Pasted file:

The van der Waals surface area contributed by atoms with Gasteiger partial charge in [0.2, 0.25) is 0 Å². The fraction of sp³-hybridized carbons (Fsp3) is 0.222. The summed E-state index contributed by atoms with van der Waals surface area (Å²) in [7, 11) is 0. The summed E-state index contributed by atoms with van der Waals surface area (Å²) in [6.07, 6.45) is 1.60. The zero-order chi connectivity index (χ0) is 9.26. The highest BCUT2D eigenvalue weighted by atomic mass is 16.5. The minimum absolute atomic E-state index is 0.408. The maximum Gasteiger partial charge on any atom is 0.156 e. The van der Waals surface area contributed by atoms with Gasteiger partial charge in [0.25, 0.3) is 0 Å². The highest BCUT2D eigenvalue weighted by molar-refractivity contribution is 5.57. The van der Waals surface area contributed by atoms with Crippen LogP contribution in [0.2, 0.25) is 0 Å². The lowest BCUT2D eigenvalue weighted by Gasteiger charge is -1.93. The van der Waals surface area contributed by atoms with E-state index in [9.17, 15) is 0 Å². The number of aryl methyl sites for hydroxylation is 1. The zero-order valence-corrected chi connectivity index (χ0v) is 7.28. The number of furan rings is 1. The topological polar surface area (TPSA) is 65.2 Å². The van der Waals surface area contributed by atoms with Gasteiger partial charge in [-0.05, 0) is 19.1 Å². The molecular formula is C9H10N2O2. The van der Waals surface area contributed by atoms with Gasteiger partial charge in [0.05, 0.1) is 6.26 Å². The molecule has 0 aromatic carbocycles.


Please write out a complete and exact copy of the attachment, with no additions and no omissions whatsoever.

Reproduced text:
The van der Waals surface area contributed by atoms with Gasteiger partial charge in [0.2, 0.25) is 0 Å². The fraction of sp³-hybridized carbons (Fsp3) is 0.222. The summed E-state index contributed by atoms with van der Waals surface area (Å²) in [7, 11) is 0. The summed E-state index contributed by atoms with van der Waals surface area (Å²) in [6.07, 6.45) is 1.60. The zero-order chi connectivity index (χ0) is 9.26. The highest BCUT2D eigenvalue weighted by atomic mass is 16.5. The minimum absolute atomic E-state index is 0.408. The maximum Gasteiger partial charge on any atom is 0.156 e. The van der Waals surface area contributed by atoms with Gasteiger partial charge in [0.25, 0.3) is 0 Å². The highest BCUT2D eigenvalue weighted by molar-refractivity contribution is 5.57. The van der Waals surface area contributed by atoms with Crippen LogP contribution in [0.2, 0.25) is 0 Å². The lowest BCUT2D eigenvalue weighted by Gasteiger charge is -1.93. The van der Waals surface area contributed by atoms with E-state index in [9.17, 15) is 0 Å². The number of aryl methyl sites for hydroxylation is 1. The zero-order valence-corrected chi connectivity index (χ0v) is 7.28. The number of furan rings is 1. The topological polar surface area (TPSA) is 65.2 Å². The van der Waals surface area contributed by atoms with Gasteiger partial charge in [-0.05, 0) is 19.1 Å². The molecular formula is C9H10N2O2. The van der Waals surface area contributed by atoms with Gasteiger partial charge in [0.05, 0.1) is 6.26 Å². The molecule has 0 aromatic carbocycles.